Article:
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Strange but true: 'Bonnie and Clyde' tops Battle of the Sexes

It was a monumental tennis match, but it didn't dominate the TV airwaves that night.

HOUSTON — She beat Bobby. But could she best Warren Beatty and Faye Dunaway?

It’s one of the most famous sporting events of all time. So, yes, it was big. But on TV, it might not have been as big as you may think.

The Battle of the Sexes happened on Sept. 20, 1973. Inside the Astrodome, Billie Jean King won one match for all women, trouncing Bobby Riggs, the “world’s No. 1 male chauvinist pig” in front of 30,472 fans. At the time, it was the largest crowd ever for a tennis match.

And what about all those people at home, around the world, watching on TV? It must have been like the Super Bowl, right?

The day after the match, ABC claimed about 45 million people in the country tuned into its broadcast.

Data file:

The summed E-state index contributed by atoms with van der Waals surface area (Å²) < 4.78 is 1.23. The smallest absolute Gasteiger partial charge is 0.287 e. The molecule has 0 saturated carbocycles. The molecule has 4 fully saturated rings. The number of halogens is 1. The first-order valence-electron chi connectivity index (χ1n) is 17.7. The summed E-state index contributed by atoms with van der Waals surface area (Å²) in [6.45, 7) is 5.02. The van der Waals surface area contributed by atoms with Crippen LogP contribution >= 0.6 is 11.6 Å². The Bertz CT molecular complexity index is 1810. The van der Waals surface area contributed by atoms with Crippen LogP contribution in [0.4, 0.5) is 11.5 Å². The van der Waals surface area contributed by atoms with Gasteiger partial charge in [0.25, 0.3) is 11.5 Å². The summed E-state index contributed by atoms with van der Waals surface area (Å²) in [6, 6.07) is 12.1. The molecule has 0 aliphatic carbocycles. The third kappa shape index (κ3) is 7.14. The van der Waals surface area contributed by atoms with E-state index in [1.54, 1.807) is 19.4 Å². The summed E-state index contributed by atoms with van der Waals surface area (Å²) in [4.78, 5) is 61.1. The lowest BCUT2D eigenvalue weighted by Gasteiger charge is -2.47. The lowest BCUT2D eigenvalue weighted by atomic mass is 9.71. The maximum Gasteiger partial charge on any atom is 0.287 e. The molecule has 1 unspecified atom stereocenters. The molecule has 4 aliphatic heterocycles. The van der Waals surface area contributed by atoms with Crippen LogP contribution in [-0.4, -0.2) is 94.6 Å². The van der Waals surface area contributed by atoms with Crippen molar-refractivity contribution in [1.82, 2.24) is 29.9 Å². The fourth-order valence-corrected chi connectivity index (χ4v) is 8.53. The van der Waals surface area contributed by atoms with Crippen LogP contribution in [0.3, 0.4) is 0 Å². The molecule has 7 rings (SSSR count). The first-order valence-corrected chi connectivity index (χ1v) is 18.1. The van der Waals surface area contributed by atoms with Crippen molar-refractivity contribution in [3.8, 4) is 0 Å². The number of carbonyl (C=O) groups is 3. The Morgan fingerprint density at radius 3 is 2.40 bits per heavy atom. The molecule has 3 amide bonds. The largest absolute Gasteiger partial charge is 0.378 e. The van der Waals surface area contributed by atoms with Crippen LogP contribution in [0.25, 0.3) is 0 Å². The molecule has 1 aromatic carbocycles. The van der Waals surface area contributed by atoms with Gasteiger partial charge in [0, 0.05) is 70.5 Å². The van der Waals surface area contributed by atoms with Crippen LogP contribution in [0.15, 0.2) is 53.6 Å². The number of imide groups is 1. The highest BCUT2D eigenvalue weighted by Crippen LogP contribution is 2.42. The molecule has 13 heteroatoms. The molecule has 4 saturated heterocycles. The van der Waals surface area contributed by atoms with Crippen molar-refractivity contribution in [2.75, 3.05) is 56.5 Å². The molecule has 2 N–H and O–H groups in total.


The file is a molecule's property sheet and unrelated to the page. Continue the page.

It was a winner, but it wasn't the ultimate champion of the night.

When the ratings were released two weeks later, the most-watched program of the night wasn't Riggs vs. King, it was Bonnie and Clyde, the 1967 film featuring Warren Beatty and Faye Dunaway, which aired on CBS. It was the film's first TV showing.

The surprising final score: Bonnie and Clyde 22.2 million homes to the Battle’s 18.6 million.

Game. Set. Match.

Bonnie and Clyde top the Battle of the Sexes, definitely a strange but true Houston sports story.

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